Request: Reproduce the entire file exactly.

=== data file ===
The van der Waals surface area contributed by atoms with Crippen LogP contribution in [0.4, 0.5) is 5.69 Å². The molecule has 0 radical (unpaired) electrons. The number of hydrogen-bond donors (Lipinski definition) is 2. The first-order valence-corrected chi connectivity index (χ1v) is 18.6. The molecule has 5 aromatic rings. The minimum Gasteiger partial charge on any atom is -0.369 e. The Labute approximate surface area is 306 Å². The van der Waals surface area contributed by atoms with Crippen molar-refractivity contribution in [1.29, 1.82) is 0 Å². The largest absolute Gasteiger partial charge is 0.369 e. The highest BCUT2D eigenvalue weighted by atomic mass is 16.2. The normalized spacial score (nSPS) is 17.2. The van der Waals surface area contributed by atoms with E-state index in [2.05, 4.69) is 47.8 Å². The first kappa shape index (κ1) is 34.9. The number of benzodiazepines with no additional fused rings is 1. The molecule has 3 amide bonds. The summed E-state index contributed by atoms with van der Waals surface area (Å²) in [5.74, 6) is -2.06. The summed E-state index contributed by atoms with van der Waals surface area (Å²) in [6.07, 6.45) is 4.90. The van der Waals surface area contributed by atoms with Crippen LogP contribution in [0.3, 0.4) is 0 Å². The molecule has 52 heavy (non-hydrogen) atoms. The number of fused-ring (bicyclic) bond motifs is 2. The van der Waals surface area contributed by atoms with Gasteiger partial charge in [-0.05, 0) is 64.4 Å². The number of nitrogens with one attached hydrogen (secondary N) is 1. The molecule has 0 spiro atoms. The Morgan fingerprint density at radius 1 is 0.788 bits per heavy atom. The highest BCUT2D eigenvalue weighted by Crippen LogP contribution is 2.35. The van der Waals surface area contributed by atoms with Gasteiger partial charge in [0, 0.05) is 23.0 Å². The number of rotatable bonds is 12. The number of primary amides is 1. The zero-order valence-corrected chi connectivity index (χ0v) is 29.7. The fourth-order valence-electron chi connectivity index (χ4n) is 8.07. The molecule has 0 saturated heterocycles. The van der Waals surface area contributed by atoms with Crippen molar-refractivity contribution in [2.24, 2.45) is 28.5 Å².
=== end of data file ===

The van der Waals surface area contributed by atoms with Crippen LogP contribution in [0.4, 0.5) is 5.69 Å². The molecule has 0 radical (unpaired) electrons. The number of hydrogen-bond donors (Lipinski definition) is 2. The first-order valence-corrected chi connectivity index (χ1v) is 18.6. The molecule has 5 aromatic rings. The minimum Gasteiger partial charge on any atom is -0.369 e. The Labute approximate surface area is 306 Å². The van der Waals surface area contributed by atoms with Crippen molar-refractivity contribution in [1.29, 1.82) is 0 Å². The largest absolute Gasteiger partial charge is 0.369 e. The highest BCUT2D eigenvalue weighted by atomic mass is 16.2. The normalized spacial score (nSPS) is 17.2. The van der Waals surface area contributed by atoms with E-state index in [2.05, 4.69) is 47.8 Å². The first kappa shape index (κ1) is 34.9. The number of benzodiazepines with no additional fused rings is 1. The molecule has 3 amide bonds. The summed E-state index contributed by atoms with van der Waals surface area (Å²) in [5.74, 6) is -2.06. The summed E-state index contributed by atoms with van der Waals surface area (Å²) in [6.07, 6.45) is 4.90. The van der Waals surface area contributed by atoms with Crippen LogP contribution in [0.3, 0.4) is 0 Å². The molecule has 52 heavy (non-hydrogen) atoms. The number of fused-ring (bicyclic) bond motifs is 2. The van der Waals surface area contributed by atoms with Gasteiger partial charge in [-0.05, 0) is 64.4 Å². The number of nitrogens with one attached hydrogen (secondary N) is 1. The molecule has 0 spiro atoms. The Morgan fingerprint density at radius 1 is 0.788 bits per heavy atom. The highest BCUT2D eigenvalue weighted by Crippen LogP contribution is 2.35. The van der Waals surface area contributed by atoms with Gasteiger partial charge in [0, 0.05) is 23.0 Å². The number of rotatable bonds is 12. The number of primary amides is 1. The zero-order valence-corrected chi connectivity index (χ0v) is 29.7. The fourth-order valence-electron chi connectivity index (χ4n) is 8.07. The molecule has 0 saturated heterocycles. The van der Waals surface area contributed by atoms with Crippen molar-refractivity contribution in [2.24, 2.45) is 28.5 Å².